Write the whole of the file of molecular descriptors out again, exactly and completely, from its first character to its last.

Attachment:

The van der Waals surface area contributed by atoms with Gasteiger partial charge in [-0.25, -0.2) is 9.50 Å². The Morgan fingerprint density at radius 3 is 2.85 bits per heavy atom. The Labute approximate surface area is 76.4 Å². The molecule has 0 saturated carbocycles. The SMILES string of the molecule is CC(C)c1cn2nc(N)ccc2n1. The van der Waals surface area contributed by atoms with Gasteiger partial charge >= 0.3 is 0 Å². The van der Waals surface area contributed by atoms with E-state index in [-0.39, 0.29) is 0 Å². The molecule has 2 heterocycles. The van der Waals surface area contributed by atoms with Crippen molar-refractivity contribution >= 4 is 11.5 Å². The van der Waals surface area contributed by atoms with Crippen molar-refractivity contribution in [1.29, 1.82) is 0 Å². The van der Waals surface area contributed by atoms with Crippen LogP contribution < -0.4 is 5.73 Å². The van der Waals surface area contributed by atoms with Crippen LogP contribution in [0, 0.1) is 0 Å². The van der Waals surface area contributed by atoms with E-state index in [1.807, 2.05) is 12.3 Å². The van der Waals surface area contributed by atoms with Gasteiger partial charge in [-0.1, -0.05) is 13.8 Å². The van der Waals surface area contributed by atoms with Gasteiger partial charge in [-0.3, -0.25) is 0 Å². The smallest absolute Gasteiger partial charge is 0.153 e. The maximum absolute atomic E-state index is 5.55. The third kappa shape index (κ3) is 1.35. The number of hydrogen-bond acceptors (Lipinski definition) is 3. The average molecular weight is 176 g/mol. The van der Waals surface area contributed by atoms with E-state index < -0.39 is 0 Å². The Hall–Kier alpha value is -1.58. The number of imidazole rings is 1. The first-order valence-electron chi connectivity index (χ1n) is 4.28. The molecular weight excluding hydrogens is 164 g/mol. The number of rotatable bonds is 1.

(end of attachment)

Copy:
The van der Waals surface area contributed by atoms with Gasteiger partial charge in [-0.25, -0.2) is 9.50 Å². The Morgan fingerprint density at radius 3 is 2.85 bits per heavy atom. The Labute approximate surface area is 76.4 Å². The molecule has 0 saturated carbocycles. The SMILES string of the molecule is CC(C)c1cn2nc(N)ccc2n1. The van der Waals surface area contributed by atoms with Gasteiger partial charge >= 0.3 is 0 Å². The van der Waals surface area contributed by atoms with E-state index in [-0.39, 0.29) is 0 Å². The molecule has 2 heterocycles. The van der Waals surface area contributed by atoms with Crippen molar-refractivity contribution >= 4 is 11.5 Å². The van der Waals surface area contributed by atoms with Crippen molar-refractivity contribution in [1.29, 1.82) is 0 Å². The van der Waals surface area contributed by atoms with Crippen LogP contribution < -0.4 is 5.73 Å². The van der Waals surface area contributed by atoms with Crippen LogP contribution in [0, 0.1) is 0 Å². The van der Waals surface area contributed by atoms with E-state index in [1.807, 2.05) is 12.3 Å². The van der Waals surface area contributed by atoms with Gasteiger partial charge in [-0.1, -0.05) is 13.8 Å². The van der Waals surface area contributed by atoms with Gasteiger partial charge in [-0.3, -0.25) is 0 Å². The smallest absolute Gasteiger partial charge is 0.153 e. The maximum absolute atomic E-state index is 5.55. The third kappa shape index (κ3) is 1.35. The number of hydrogen-bond acceptors (Lipinski definition) is 3. The average molecular weight is 176 g/mol. The van der Waals surface area contributed by atoms with E-state index < -0.39 is 0 Å². The Hall–Kier alpha value is -1.58. The number of imidazole rings is 1. The first-order valence-electron chi connectivity index (χ1n) is 4.28. The molecular weight excluding hydrogens is 164 g/mol. The number of rotatable bonds is 1.